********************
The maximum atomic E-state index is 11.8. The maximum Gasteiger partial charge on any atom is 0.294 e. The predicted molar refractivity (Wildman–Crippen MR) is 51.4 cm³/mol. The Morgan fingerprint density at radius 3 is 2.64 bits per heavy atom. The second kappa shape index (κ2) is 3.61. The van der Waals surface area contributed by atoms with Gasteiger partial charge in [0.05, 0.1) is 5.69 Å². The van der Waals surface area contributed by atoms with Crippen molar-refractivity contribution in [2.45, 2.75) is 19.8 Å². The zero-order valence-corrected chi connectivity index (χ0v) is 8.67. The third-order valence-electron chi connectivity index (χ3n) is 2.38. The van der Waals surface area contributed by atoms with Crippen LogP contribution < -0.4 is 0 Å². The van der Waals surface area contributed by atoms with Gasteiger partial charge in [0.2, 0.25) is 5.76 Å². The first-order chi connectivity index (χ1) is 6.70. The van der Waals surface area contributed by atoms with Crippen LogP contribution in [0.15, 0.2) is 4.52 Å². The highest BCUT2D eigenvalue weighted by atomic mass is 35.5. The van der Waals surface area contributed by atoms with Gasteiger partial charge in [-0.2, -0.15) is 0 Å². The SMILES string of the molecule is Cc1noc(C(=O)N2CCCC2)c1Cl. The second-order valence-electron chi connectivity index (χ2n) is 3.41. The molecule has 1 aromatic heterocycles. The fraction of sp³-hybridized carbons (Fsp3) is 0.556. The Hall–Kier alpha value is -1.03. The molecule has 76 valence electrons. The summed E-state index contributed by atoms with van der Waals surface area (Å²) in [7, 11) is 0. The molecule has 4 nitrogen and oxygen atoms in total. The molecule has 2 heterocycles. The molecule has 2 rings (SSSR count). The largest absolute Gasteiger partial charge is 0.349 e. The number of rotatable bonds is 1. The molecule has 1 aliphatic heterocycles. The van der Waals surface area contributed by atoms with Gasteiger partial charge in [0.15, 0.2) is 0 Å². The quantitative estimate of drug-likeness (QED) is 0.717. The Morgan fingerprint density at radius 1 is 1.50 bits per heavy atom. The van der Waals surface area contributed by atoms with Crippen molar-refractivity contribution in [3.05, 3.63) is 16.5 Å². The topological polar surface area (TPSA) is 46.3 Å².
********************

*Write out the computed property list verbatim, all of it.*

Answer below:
The maximum atomic E-state index is 11.8. The maximum Gasteiger partial charge on any atom is 0.294 e. The predicted molar refractivity (Wildman–Crippen MR) is 51.4 cm³/mol. The Morgan fingerprint density at radius 3 is 2.64 bits per heavy atom. The second kappa shape index (κ2) is 3.61. The van der Waals surface area contributed by atoms with Gasteiger partial charge in [0.05, 0.1) is 5.69 Å². The van der Waals surface area contributed by atoms with Crippen molar-refractivity contribution in [2.45, 2.75) is 19.8 Å². The zero-order valence-corrected chi connectivity index (χ0v) is 8.67. The third-order valence-electron chi connectivity index (χ3n) is 2.38. The van der Waals surface area contributed by atoms with Crippen LogP contribution < -0.4 is 0 Å². The van der Waals surface area contributed by atoms with Gasteiger partial charge in [0.2, 0.25) is 5.76 Å². The first-order chi connectivity index (χ1) is 6.70. The van der Waals surface area contributed by atoms with Crippen LogP contribution in [0.15, 0.2) is 4.52 Å². The highest BCUT2D eigenvalue weighted by atomic mass is 35.5. The van der Waals surface area contributed by atoms with Gasteiger partial charge in [-0.2, -0.15) is 0 Å². The SMILES string of the molecule is Cc1noc(C(=O)N2CCCC2)c1Cl. The second-order valence-electron chi connectivity index (χ2n) is 3.41. The molecule has 1 aromatic heterocycles. The fraction of sp³-hybridized carbons (Fsp3) is 0.556. The Hall–Kier alpha value is -1.03. The molecule has 76 valence electrons. The summed E-state index contributed by atoms with van der Waals surface area (Å²) in [7, 11) is 0. The molecule has 4 nitrogen and oxygen atoms in total. The molecule has 2 heterocycles. The molecule has 2 rings (SSSR count). The largest absolute Gasteiger partial charge is 0.349 e. The number of rotatable bonds is 1. The molecule has 1 aliphatic heterocycles. The van der Waals surface area contributed by atoms with Gasteiger partial charge in [0.15, 0.2) is 0 Å². The quantitative estimate of drug-likeness (QED) is 0.717. The Morgan fingerprint density at radius 1 is 1.50 bits per heavy atom. The van der Waals surface area contributed by atoms with Crippen molar-refractivity contribution in [3.05, 3.63) is 16.5 Å². The topological polar surface area (TPSA) is 46.3 Å².